Benign Paroxysmal Positional Vertigo (BPPV)
- Posted on: Dec 17 2022
First let’s talk about nomenclature. Vertigo technically refers to a symptom, not a disease. Strictly, vertigo means the sensation of the room spinning around you. This could have many different reasons. Sometimes, if we are not able to readily diagnose the source of the symptoms of vertigo, we might use vertigo as a diagnosis, but that is not terribly accurate.
Benign paroxysmal positional vertigo (BPPV) refers to one specific type dizziness that comes with vertigo. As the name implies, this is not due to some terribly dangerous condition. Paroxysmal means that it happens in specific bouts, but it is not constant. Positional means that a certain position makes it happen again and again, but other positions do not elicit the same reaction.
Within our inner ears, we have the organ of hearing and organ of balance. Although technically separate, they are considered to be two ends of the same organ. In the organ of balance, we have a sack of liquid as well as 3 circular canals that also contain liquid. As we move our heads, the liquid drags behind and the motion of the liquid within those compartments is what helps us keep our balance.
Occasionally, small crystals form within the liquid chambers. If we then move our head in a specific direction where the crystals within one of those canals is stuck, we get sudden sensation of vertigo. Typically this is repeatable every single time the head is moved in that one direction. Most patients feel sudden onset of vertigo that lasts less than one minute. There might be some lightheadedness that follows, but typically the vertigo goes away. The first time that many patients experience BPPV, the symptoms may be very severe, resulting in nausea and vomiting as well. Many people describe that subsequent events are strictly limited to few seconds, and the vertigo then goes away without major consequences.
Some of the more common situations that elicit the repeated bouts of positional vertigo are laying down in bed and rolling to the affected side, yoga positions were the head is down typically lower than the rest of the body, tilting the head back and looking up at the ceiling, etc. Positional vertigo rarely results in loss of consciousness, falls, or headaches.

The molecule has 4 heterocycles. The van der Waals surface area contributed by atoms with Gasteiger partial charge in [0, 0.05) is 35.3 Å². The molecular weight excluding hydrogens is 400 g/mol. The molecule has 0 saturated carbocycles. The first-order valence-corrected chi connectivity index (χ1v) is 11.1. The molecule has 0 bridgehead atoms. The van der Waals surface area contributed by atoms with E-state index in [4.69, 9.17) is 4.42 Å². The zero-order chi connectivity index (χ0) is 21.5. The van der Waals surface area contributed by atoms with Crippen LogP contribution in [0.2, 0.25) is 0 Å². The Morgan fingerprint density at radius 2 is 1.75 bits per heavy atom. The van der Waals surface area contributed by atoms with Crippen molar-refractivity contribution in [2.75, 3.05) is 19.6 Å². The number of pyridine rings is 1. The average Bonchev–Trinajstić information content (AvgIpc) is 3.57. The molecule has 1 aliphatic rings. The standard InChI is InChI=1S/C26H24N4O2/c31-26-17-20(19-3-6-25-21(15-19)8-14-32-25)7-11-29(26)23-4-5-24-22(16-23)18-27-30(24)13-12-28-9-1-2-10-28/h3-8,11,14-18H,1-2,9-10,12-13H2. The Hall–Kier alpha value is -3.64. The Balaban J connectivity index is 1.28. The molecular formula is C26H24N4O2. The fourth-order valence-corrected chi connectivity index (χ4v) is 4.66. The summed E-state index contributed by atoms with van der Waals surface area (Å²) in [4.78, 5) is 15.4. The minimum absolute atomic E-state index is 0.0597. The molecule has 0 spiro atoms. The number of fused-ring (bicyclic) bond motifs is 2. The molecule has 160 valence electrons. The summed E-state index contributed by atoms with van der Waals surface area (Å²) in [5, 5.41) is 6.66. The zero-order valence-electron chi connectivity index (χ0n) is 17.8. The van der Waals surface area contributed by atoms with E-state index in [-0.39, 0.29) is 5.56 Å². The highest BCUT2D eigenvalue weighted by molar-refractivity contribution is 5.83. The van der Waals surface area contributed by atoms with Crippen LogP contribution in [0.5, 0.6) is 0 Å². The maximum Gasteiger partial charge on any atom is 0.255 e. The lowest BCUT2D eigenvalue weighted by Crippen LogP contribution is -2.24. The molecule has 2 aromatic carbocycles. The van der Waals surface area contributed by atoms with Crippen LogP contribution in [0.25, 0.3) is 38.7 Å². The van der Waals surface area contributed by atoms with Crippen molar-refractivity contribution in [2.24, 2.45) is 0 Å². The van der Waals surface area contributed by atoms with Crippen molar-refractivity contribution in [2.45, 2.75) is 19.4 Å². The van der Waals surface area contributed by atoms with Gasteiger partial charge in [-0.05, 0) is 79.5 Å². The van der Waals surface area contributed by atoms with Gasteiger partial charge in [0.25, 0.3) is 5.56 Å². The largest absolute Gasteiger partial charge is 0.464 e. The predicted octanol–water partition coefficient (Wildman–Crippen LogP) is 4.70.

For many patients the crystal goes away by itself after a few days or even a few weeks, and the symptoms disappear. Some people are prone to forming the crystals again in the future. Most of the time the crystal forms on the same side, but occasionally it could be on the opposite side. Most people who experience positional vertigo have the crystal on one side, but 15% of the people might have crystals on both sides at the same time. There are no medications to prevent the formation of future crystals, but common sense says that hydration might lessen the concentration of the minerals that eventually could stick together and form a new crystal.
If the crystal is still stuck and is not going away, the best remedy is to perform the Eply maneuver. You can find the instructions here. It is rather important to first determine which side the crystal is on, and then perform the Eply maneuver on the affected side. Many people get dramatically better after the very first time the maneuver is performed. However, I do recommend for patients to perform this at home a few more times for maximum benefit. Many people with repeated bouts of positional vertigo also become adept at performing the maneuver on their own as soon as new symptoms arise.
There is no specific medications that could be used to treat BPPV. Some people might benefit from Meclizine or Dramamine to lessen the severity of the symptoms. Some may also benefit from anxiety medications to help them cope with the situation. For some people, Vestibular Therapy might be helpful in getting any leftover symptoms resolved as well. If the patient does not respond to the above remedies then we have to question if positional vertigo is the right diagnosis, and perform additional work up to rule out other reasons for the vertigo.
I recommend all patients who are suspicious of suffering from positional vertigo to see their Ear Nose and Throat specialist to confirm the diagnosis, and to perform the Eply maneuver with them at least the very first time. It is important to keep an open mind that not all dizziness is vertigo, and not all vertigo is BPPV.
Tagged with: BPPV, ear nose throat, ENT, Isaac Namdar, Isaac Namdar MD, New York, new york city, ny, NYC, Otolaryngology, Otorhinolaryngology, positional vertigo, vertigo
Posted in: Ears